When do you start planning for the holidays? The week before? A few months in advance? Or do you start planning for next Christmas the moment this Christmas is over? We’re of the view that it’s never too early to start planning for the festive period – not for organisations trying to keep their employees motivated, anyway.
With Christmas less than three months away, this is when most people start planning for the holidays. In a 2015 survey of UK adults, 42% of people said they started planning within one to three months – compared to just 21% who start within three to six months, 11% who plan ahead by six months to a year, and 2% that start over a year in advance. This means a small group of people are planning for the Christmas after next before the next Christmas has even happened!
There’s no set date for the best time to start planning for the upcoming festive period, so if you were hoping we’d tell you an arbitrary day then we’re afraid you’re out of luck. But provided you leave yourself enough time to cover everything, from party planning and leave arrangements to gifts for staff, you’ll be off to a good start. Of course, depending on your workload, resources and the size of your team, that could be a month, or even the better part of the year.
The office party
Despite 15% of people in our recent festive motivation survey saying work events like the office party distracted them from working, and 8% saying the thought of attending made them feel actively stressed, the end-of-year Christmas do is unavoidable.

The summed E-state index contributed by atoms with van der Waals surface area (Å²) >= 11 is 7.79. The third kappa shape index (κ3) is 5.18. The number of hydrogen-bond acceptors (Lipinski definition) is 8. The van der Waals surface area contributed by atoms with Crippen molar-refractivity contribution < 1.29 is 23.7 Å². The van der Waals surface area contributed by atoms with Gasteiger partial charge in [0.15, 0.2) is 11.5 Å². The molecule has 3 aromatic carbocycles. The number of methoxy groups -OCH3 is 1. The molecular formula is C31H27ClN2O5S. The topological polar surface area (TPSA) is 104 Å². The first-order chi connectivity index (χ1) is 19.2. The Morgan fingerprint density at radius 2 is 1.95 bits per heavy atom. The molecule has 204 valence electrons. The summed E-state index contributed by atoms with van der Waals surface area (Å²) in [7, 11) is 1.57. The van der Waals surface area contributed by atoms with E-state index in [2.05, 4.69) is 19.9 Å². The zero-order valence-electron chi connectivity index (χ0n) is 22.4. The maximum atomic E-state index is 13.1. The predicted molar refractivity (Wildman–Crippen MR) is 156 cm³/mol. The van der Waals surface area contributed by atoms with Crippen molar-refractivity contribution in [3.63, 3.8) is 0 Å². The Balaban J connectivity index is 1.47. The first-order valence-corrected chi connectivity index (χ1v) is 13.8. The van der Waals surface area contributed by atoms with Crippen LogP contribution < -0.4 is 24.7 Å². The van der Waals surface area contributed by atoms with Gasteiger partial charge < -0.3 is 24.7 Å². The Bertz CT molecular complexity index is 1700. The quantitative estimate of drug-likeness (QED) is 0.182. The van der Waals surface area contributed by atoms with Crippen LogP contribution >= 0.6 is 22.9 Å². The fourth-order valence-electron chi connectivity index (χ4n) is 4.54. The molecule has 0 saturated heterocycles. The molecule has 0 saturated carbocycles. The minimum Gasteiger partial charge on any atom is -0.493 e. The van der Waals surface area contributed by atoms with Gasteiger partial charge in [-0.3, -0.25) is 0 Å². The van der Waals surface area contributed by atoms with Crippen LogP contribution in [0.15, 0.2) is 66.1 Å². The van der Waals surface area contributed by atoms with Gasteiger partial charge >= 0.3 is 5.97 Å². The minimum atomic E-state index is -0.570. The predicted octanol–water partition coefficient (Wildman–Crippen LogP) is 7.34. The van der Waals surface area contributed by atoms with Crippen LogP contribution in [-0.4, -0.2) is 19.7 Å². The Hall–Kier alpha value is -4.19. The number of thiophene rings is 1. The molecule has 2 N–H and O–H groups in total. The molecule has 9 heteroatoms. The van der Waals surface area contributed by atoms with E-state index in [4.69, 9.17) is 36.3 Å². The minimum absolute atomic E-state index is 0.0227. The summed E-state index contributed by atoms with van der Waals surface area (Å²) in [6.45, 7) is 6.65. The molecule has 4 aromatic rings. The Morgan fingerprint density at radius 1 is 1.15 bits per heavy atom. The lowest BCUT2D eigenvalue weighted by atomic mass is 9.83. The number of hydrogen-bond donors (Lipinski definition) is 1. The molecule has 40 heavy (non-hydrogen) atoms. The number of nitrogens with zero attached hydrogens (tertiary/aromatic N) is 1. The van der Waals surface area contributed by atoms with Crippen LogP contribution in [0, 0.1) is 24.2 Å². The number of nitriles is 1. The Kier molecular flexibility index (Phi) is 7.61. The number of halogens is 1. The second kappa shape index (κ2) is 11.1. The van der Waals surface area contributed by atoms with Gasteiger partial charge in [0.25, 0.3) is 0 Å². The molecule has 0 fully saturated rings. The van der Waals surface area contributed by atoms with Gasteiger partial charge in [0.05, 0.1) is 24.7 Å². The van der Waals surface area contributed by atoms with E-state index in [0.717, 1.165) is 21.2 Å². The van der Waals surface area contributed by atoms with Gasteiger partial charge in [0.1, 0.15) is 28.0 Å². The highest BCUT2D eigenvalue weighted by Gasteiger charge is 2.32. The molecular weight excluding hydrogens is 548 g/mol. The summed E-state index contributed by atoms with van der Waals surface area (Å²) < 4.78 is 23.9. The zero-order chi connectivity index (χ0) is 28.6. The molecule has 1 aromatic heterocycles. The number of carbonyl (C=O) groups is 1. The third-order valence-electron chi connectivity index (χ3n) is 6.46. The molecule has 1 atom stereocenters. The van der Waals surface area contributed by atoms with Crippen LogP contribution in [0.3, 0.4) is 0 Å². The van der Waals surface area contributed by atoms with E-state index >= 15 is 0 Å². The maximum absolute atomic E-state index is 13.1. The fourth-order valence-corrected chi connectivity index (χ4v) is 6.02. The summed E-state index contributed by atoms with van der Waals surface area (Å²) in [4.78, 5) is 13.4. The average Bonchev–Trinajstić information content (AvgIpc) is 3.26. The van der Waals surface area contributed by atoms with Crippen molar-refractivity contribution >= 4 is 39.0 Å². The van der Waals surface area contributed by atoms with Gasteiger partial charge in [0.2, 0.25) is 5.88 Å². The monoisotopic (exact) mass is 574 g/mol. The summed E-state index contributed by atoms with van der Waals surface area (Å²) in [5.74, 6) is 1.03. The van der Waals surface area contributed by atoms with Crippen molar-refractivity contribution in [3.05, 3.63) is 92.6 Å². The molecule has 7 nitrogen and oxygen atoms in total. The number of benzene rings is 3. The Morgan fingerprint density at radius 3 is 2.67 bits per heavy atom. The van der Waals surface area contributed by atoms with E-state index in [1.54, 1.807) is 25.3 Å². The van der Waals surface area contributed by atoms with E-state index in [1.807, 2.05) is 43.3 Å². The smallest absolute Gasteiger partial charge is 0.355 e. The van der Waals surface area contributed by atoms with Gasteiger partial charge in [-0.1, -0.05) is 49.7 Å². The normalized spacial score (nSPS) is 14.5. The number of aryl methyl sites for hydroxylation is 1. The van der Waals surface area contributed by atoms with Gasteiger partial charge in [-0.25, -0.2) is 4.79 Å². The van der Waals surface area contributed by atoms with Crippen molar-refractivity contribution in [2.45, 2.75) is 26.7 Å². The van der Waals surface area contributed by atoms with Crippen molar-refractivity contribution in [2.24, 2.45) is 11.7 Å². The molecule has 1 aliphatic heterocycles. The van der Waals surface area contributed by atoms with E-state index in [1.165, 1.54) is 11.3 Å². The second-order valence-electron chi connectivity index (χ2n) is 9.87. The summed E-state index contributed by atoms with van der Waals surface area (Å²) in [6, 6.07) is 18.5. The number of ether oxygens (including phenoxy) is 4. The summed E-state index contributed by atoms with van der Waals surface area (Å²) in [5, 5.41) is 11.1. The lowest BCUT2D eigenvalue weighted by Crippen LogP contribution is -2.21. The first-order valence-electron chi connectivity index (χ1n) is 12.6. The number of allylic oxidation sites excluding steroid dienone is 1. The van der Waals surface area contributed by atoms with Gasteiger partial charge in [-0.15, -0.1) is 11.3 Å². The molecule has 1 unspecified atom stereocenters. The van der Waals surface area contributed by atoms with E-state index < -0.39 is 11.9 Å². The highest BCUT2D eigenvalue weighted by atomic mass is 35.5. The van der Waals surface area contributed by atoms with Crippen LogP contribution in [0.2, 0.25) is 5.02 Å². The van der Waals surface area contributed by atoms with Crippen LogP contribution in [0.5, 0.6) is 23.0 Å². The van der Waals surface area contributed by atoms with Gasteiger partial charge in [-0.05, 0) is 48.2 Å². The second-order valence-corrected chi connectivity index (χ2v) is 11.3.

Booking a venue in advance is essential, particularly if you have a large workforce to wine and dine for the evening. Venues book up quickly – so unless you want your Christmas party to take place in the middle of November, give yourself plenty of time to research and organise multiple options..
The downside of this, of course, is that many people won’t be willing to commit to a date months in advance, making it hard to estimate numbers. But many venues will allow you to book for a minimum number, with the option to add more later, if you discuss it with them.
Staff absences are a major cause of stress for businesses. Ill health is at a high over winter, with coughs, colds, flu and other conditions caused by the chilly weather accounting for 30% of the working days lost to sickness each year. In a survey of HR professionals, 28% said they had to work longer hours in December to ensure staffing levels were met, with stress levels soaring as they try and ensure everything runs smoothly.
While you can’t plan for sickness (whether real or imagined!), it is easier to plan for the holiday days your employees will be taking throughout December. A last-minute hurry to book days off in November could leave you understaffed, or with some severely disappointed employees who aren’t allowed their desired days off – encouraging your staff to book in festive time off well in advance gives you enough notice to allocate holiday fairly, and arrange for any necessary cover.